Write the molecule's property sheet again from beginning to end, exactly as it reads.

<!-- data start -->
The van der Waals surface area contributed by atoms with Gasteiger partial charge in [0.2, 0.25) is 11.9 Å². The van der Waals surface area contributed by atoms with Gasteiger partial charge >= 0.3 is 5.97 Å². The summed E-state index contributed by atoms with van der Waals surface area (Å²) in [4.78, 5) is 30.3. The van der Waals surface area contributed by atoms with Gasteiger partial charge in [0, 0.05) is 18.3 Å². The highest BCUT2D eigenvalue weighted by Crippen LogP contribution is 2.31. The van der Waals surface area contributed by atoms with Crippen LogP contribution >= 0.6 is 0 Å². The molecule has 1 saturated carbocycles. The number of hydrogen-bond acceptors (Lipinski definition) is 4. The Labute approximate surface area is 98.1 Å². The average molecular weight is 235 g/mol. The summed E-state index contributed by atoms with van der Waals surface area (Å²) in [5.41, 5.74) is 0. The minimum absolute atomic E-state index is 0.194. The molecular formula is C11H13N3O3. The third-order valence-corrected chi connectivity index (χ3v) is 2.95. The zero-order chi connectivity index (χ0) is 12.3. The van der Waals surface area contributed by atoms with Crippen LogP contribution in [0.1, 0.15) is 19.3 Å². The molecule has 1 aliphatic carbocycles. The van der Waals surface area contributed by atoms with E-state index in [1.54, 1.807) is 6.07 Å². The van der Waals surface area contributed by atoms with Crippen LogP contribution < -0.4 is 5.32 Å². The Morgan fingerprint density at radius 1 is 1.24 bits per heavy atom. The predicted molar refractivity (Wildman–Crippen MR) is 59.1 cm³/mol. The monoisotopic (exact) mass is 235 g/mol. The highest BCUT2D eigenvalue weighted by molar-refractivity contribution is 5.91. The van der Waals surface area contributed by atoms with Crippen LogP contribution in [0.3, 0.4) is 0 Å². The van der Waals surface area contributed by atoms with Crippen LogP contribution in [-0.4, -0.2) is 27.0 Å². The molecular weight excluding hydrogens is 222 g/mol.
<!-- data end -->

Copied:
The van der Waals surface area contributed by atoms with Gasteiger partial charge in [0.2, 0.25) is 11.9 Å². The van der Waals surface area contributed by atoms with Gasteiger partial charge >= 0.3 is 5.97 Å². The summed E-state index contributed by atoms with van der Waals surface area (Å²) in [4.78, 5) is 30.3. The van der Waals surface area contributed by atoms with Gasteiger partial charge in [0, 0.05) is 18.3 Å². The highest BCUT2D eigenvalue weighted by Crippen LogP contribution is 2.31. The van der Waals surface area contributed by atoms with Crippen LogP contribution >= 0.6 is 0 Å². The molecule has 1 saturated carbocycles. The number of hydrogen-bond acceptors (Lipinski definition) is 4. The Labute approximate surface area is 98.1 Å². The average molecular weight is 235 g/mol. The summed E-state index contributed by atoms with van der Waals surface area (Å²) in [5.41, 5.74) is 0. The minimum absolute atomic E-state index is 0.194. The molecular formula is C11H13N3O3. The third-order valence-corrected chi connectivity index (χ3v) is 2.95. The zero-order chi connectivity index (χ0) is 12.3. The van der Waals surface area contributed by atoms with Crippen LogP contribution in [0.1, 0.15) is 19.3 Å². The molecule has 1 aliphatic carbocycles. The van der Waals surface area contributed by atoms with E-state index in [1.54, 1.807) is 6.07 Å². The van der Waals surface area contributed by atoms with Crippen LogP contribution < -0.4 is 5.32 Å². The Morgan fingerprint density at radius 1 is 1.24 bits per heavy atom. The predicted molar refractivity (Wildman–Crippen MR) is 59.1 cm³/mol. The monoisotopic (exact) mass is 235 g/mol. The highest BCUT2D eigenvalue weighted by molar-refractivity contribution is 5.91. The van der Waals surface area contributed by atoms with Crippen LogP contribution in [0.3, 0.4) is 0 Å². The van der Waals surface area contributed by atoms with Crippen LogP contribution in [-0.4, -0.2) is 27.0 Å². The molecular weight excluding hydrogens is 222 g/mol.